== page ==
People come to my blog either because they like my poetry, or due to a post on a subject of interest to them catching their attention. Most of those clicking on this site are unaware of the fact that I am registered blind (unless they click on my “About page and see a photograph of me with my guide dog, Trigger, or they come across one of the few posts in which I talk about my visual impairment).
Not being aware of my blindness means that my readers interact with me as they would with anyone else (which is, of course as it should be for I am not defined by my visual impairment). However, when I meet people in the real (off-line world) I do come across individuals who are unsure how to interact with a visually impaired person, indeed some people are downright embarrassed.
A few days back, I came across this excellent post on “Life of a Blind Girl”, https://lifeofablindgirl.com/2019/06/02/the-dos-and-donts-when-interacting-with-a-blind-or-visually-impaired-person/, in which the author talks about the dos and donts of interacting with someone who is blind or visually impaired. In essence, as the author states, one should interact with a blind or visually impaired person in the same way in which one would interact with anyone else.
However (as the blogger points out) many people do not follow this simple rule. Examples of the behaviour identified by the author (and experienced by myself) include: speaking to the non-visually impaired companion of the blind person rather than addressing the visually impaired person directly, asking personal questions one would not address to a non-disabled person and being afraid of using commonly utilised language such as “see you later”.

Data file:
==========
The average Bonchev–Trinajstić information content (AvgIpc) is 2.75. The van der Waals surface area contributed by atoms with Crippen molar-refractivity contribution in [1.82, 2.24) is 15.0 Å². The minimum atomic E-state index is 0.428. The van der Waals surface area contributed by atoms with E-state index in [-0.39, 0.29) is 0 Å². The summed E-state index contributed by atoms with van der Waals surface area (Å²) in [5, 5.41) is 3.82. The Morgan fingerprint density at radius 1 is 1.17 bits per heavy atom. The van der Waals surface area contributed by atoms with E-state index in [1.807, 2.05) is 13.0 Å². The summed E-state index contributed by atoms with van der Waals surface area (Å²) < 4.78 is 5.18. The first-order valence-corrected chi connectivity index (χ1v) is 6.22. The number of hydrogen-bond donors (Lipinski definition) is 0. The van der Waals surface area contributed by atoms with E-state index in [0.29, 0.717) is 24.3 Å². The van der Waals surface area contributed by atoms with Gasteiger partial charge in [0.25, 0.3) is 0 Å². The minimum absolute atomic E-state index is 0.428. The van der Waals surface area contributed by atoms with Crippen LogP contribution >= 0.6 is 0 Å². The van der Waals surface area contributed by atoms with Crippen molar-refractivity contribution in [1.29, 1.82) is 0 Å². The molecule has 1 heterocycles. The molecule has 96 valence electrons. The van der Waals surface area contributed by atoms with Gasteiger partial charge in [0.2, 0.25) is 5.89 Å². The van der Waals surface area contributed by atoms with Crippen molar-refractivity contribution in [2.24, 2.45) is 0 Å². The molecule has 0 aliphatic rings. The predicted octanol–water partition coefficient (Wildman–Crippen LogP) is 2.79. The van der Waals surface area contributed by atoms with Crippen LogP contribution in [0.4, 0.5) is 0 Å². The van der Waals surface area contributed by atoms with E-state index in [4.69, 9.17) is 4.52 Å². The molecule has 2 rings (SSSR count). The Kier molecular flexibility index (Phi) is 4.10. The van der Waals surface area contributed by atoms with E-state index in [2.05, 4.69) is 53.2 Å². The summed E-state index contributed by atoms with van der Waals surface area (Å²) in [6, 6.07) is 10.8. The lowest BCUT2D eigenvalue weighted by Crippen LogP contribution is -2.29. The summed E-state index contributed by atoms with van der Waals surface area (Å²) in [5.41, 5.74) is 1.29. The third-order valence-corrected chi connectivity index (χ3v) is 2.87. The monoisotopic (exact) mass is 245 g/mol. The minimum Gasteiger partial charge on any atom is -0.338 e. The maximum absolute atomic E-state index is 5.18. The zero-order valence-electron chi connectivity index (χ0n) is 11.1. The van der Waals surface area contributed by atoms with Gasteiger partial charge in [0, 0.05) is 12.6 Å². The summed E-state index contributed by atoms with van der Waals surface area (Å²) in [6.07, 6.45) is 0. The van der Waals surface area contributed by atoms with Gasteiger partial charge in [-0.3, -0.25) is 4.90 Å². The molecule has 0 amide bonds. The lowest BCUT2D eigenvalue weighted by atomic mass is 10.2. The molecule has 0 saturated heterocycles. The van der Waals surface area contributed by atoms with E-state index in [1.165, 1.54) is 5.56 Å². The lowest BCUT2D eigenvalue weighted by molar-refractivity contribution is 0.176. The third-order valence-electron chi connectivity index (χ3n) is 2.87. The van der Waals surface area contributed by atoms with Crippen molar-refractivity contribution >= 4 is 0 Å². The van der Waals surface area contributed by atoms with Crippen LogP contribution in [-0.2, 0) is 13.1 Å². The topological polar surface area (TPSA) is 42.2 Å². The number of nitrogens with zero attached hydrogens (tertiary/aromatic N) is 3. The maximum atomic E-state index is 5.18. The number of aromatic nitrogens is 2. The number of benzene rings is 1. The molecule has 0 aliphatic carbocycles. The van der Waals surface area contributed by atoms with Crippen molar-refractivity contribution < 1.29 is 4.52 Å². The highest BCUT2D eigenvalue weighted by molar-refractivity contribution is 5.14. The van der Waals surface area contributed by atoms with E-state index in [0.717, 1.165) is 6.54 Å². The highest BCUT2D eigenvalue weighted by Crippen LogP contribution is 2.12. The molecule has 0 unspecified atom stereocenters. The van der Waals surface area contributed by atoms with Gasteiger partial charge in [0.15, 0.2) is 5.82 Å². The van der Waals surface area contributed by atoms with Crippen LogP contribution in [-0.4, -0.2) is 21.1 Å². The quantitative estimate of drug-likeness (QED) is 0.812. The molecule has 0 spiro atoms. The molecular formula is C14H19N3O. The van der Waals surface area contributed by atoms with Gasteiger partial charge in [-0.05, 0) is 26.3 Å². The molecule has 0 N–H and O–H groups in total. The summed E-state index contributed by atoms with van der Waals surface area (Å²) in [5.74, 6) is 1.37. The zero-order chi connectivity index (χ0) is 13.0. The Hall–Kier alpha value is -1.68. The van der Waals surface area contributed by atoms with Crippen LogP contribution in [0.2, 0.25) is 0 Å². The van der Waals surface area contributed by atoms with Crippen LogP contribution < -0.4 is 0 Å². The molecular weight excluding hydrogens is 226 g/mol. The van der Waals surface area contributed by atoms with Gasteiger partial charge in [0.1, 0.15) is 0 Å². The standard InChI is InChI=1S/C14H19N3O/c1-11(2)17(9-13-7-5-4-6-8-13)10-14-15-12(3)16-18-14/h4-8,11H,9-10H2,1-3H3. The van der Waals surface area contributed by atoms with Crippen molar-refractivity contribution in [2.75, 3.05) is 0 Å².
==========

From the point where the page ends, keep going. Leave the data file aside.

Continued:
In terms of the latter, I have lost count of the number of occasions on which someone has said “see you around” only to apologise to me for using visual language!
As someone who is blind, I use such language all the time and I don’t expect people to avoid utilising it when interacting with me. In fact by employing such language people demonstrate that they regard me (and other blind/visually impaired people) as individuals who are not defined by our disability.
There are too many self-appointed spokesmen who claim to speak on behalf of the visually impaired (and, I would add other groups), who say that one should not employ such and such language. Many of these people are well meaning (but wrong) while a few do, perhaps wish to use disability politics for their own unholy ends.
I commend this article to anyone who has ever felt unsure (or embarrassed) as regards interacting with a visually impaired or blind person.